in the Seattle monorail's case, ridership volume is relatively tiny for a fixed-guideway line – less than 5,700 riders per day. But it's a major tourist attraction itself, connecting two other major tourist attractions – Seattle Center and Seattle's Westlake Mall, near the Space Needle – and providing a unique, direct connector service for tourists wishing to travel between those major activity centers. in addition, administration and operation of the monorail are contracted out to a private contractor, resulting in labor rates significantly below those prevalent for the unionized workforce of the citywide transit system.
Furthermore, the Seattle monorail is certainly not competing with freeways and other highway facilities, so fares for this unique experience can be set fairly high. The average trip length on the monorail is just under a mile, compared to 5.5 miles on Seattle's citywide transit system. For the monorail, the average fare revenue per trip averages $0.91, compared with $0.69 per trip on the city bus system. This suggests that the "profitability" of the monorail is less a factor of operating characteristics than of novelty and the provision of a unique service to a tourist-oriented niche market.
And the disparity per passenger-mile is even more striking: $1.02 for the monorail, vs. $0.13 for the citywide transit system. Basically, per passenger-mile, the monorail service is collecting nearly eight times the fare revenue that the citywide system is. This would lead any wise planner or decisionmaker to wonder whether region-wide commuters, school students, shoppers, and other common, "routine" travellers would really pay such a premium rate of fare for their daily transit rides.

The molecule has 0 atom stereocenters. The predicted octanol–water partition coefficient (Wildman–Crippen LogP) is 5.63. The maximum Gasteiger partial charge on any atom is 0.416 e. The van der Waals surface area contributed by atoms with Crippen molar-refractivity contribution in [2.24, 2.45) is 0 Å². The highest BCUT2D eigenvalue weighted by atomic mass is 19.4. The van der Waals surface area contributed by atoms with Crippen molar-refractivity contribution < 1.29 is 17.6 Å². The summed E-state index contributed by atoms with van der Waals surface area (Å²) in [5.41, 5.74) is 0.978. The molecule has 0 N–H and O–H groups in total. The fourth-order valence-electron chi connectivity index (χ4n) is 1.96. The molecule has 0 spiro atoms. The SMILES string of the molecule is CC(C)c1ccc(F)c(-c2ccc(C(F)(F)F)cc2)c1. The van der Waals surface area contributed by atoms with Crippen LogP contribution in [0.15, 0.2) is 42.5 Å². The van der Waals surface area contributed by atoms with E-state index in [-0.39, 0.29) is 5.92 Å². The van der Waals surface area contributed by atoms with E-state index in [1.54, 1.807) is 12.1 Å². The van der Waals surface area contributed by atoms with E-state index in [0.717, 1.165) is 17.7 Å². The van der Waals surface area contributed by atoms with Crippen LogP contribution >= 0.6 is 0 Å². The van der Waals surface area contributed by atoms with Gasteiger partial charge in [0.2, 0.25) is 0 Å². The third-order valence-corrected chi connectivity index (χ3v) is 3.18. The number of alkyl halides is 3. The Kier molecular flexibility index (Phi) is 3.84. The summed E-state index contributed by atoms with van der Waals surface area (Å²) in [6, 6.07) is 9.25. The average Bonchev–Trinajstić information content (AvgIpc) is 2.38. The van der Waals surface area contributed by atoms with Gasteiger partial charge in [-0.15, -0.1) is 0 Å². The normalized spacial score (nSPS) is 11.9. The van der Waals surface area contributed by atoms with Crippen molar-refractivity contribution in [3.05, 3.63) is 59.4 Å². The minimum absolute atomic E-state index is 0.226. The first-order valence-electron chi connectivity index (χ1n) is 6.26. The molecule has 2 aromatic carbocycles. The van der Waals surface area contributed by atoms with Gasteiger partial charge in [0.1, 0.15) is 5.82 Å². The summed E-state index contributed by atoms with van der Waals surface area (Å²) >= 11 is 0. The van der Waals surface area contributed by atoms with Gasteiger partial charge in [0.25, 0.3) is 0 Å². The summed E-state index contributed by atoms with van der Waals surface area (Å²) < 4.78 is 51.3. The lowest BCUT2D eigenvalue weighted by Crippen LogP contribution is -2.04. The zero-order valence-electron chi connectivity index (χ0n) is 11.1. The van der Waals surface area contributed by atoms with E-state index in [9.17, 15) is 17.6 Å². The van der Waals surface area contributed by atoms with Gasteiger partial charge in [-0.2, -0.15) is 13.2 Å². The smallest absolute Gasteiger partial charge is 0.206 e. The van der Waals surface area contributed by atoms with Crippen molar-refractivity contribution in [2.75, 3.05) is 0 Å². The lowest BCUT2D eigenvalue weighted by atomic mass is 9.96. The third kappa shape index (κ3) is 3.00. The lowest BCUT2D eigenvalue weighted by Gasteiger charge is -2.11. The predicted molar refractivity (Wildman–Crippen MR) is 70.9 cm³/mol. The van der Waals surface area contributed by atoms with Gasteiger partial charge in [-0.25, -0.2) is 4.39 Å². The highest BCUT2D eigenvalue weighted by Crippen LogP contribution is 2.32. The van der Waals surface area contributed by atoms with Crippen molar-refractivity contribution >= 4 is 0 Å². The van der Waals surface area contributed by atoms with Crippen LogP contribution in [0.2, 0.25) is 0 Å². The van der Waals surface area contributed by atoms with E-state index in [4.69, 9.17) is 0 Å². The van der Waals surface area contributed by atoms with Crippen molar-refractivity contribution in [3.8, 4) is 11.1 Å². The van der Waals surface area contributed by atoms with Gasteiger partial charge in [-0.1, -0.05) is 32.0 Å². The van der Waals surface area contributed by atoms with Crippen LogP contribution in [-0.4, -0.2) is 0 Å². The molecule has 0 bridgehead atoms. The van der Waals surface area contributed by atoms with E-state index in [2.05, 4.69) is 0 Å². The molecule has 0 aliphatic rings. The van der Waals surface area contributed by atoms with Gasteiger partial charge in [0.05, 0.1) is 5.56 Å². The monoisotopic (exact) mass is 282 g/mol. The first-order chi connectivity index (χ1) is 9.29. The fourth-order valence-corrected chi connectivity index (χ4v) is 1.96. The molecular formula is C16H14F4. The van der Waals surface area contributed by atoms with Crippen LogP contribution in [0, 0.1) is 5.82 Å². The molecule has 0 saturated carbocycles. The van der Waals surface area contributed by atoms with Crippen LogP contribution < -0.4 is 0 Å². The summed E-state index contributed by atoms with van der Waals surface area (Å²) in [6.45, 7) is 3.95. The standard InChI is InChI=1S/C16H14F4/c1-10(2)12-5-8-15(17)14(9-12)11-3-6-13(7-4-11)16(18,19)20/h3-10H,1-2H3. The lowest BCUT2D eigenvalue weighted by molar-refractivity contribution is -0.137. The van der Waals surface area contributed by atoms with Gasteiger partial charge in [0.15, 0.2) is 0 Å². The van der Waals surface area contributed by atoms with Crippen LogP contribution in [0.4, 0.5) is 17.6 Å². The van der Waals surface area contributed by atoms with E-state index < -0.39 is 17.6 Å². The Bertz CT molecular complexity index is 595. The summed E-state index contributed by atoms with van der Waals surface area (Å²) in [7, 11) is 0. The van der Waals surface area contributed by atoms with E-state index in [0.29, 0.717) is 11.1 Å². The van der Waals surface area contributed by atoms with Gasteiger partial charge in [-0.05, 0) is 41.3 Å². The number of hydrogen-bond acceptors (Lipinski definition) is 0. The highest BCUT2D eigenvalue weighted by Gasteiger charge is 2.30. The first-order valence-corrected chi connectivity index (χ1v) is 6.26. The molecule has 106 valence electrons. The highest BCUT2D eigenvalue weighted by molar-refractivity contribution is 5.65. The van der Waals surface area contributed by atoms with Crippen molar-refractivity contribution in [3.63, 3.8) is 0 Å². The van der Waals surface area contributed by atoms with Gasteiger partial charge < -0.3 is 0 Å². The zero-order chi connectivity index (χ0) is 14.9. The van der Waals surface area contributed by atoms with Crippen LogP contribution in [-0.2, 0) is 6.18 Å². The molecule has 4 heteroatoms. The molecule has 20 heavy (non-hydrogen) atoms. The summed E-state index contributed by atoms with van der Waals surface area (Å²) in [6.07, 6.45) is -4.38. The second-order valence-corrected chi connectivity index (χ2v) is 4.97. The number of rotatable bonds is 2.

in any case, these data and other results of this analysis do not appear to corroborate the contention that monorails, "PRT", or other automated systems would render phenomenal, or even significant, operating cost savings compared with LRT (such as the surface-routed system in Orleans, at left). On the contrary, the data suggest that fully automated systems may actually, in some cases, incur higher operating costs. Certainly, the evidence is enough to suggest caution in regard to claims of "gadget" mode vendors, "niche" consultants, and enthusiasts, and to promote very close scrutiny of factual data and the context of any alleged "economic miracles" in urban transit.